Given that people in cultures where circumcision isn’t practiced often find the practice horrifying and barbaric, it is remarkable how blase people in cultures where it is practiced are about the whole thing. Given also that even when the practice is associated with significant morbidity and even mortality, it is still practiced, and that the justifications usually offered for the practice are only excuses, it is likely that the cause is a psychological defense.

    razib is quite correct: his position is utterly untenable. Note that even while explicitly recognizing this, he doesn’t change it.

  30. #30 razib
    June 16, 2007

    If you’re going to cut infant boys so that nurses won’t be disgusted 80 years from now, why not cut infant girls, too? Why are underaged girls protected by law from circumcision, but boys aren’t?

    yeah, these arguments are pretty dumb.

    Given also that even when the practice is associated with significant morbidity and even mortality

    where are you numbers? stop asserting and start citing. also, please tell me exactly what my position is again. your mastery of the english language or my abilities to comprehend leave me a bit confused as to the origin of the last sentence.

  31. #31 Caledonian
    June 16, 2007

    where are you numbers? stop asserting and start citing.

    It’s pretty common knowledge among people who have actually studied circumcision as a sociological phenomenon, even if only casually. The serious morbidity rates of circumcision in Africa are often cited as a justification for having the procedure done in hospitals instead of as a tribal ritual.

    If even people supporting and trying to facilitate circumcision in Africa acknowledge that, as practiced, it carries serious health risks, I find it odd that you should find the idea unfamiliar.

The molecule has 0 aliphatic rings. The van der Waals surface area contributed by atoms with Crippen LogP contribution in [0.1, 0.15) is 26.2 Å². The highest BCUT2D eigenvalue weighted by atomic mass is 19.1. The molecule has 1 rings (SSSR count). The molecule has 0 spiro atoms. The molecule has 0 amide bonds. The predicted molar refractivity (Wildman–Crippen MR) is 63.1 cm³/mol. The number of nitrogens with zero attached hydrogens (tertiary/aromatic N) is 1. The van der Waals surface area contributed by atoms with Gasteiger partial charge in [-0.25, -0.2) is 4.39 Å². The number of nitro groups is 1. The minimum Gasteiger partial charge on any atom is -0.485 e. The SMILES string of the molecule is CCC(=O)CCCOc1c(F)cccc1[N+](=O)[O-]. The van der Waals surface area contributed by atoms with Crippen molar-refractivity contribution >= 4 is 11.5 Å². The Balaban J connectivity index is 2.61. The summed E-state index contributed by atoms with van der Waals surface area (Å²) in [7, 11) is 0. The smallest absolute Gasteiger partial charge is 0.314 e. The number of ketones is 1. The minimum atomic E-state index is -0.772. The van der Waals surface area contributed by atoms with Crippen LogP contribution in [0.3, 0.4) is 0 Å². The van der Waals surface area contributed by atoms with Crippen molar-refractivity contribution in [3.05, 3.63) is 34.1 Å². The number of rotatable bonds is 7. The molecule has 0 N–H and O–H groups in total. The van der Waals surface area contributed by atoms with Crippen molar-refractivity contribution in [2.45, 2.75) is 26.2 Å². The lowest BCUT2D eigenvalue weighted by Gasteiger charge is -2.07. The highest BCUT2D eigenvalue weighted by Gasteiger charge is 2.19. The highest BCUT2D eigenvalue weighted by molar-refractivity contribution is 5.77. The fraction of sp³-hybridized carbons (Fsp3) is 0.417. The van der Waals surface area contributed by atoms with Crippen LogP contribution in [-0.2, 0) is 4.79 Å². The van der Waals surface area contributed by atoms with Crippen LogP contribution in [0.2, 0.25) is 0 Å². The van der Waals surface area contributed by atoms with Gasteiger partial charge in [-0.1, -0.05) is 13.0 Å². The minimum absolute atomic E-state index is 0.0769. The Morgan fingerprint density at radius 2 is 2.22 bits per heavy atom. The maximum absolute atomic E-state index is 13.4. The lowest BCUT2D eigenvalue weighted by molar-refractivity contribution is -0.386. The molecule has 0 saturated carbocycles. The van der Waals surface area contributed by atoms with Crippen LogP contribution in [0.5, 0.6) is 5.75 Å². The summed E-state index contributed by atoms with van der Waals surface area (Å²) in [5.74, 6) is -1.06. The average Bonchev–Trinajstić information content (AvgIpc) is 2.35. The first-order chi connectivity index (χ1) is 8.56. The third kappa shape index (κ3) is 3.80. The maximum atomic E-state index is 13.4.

your mastery of the english language or my abilities to comprehend leave me a bit confused as to the origin of the last sentence.

    Oh, brother. Let’s take a look at the next post you put up on the topic, shall we?

    I stand in the untenable position of neither believing that circumcision should be promoted by the authorities as a “health” precaution in the modern world, but also not considering it an abomination in the eyes of the Lord.

    ‘Untenable’: incapable of being defended, as an argument, thesis, etc.; indefensible.

  32. #32 Caledonian
    June 16, 2007

    Since it seems razib is too busy to do even rudimentary research himself, here are a few links I produced in about two minutes’ searching on the BBC news website.

    There seems to be a problem posting the links, so here are the addresses by themselves:

    http://news.bbc.co.uk/2/hi/africa/813699.stm
    http://news.bbc.co.uk/2/hi/africa/3745513.stm
    http://news.bbc.co.uk/2/hi/africa/2067235.stm

  33. #33 razib
    June 16, 2007

    ‘Untenable’: incapable of being defended, as an argument, thesis, etc.; indefensible.

    i didn’t mean untenable on the merits. don’t be so literal. i’m saying that i’m standing between two camps, one which believes circumcision is a human rights crisis and another that thinks it can justify it because uncircumcised penises are icky.

    If even people supporting and trying to facilitate circumcision in Africa acknowledge that, as practiced, it carries serious health risks, I find it odd that you should find the idea unfamiliar.

    the health risks have to be weighed in total (as i think i’ve made clear). so tell me about the sociological literature which i’m unfamiliar with.

  34. #34 razib
    June 16, 2007

    http://news.bbc.co.uk/2/hi/africa/813699.stm

    http://news.bbc.co.uk/2/hi/africa/3745513.stm

    http://news.bbc.co.uk/2/hi/africa/2067235.stm

    the first link was about 1 boy dying and 24 injured. the second was about 12 deaths and 92 hospitalizations among the xhosa. the last was about 5 deaths and 51 injuries due to initiation rituals with included circumcision and beating. these aren’t data, they’re incidents. is this a joke? it’s tragic, but it doesn’t give us a a sense of proportion (i assume this is a small subset, but how small?).

  35. #35 Caledonian
    June 16, 2007

    I do not have immediate access to statistics, which in most cases don’t exist, as circumcisions performed ritually – in tribal villages – don’t involve the sort of record-keeping that they do in hospitals. Imagine that. But they also tend to be done by untrained individuals with crude tools in terribly unsanitary conditions, so we can reasonably presume that negative consequences are fairly common.

    The 24 injured were so badly hurt that it was thought they would have their penises amputated. Completely. It’s a sufficiently large problem that South African authorities were considering instituting a five-year stint in prison.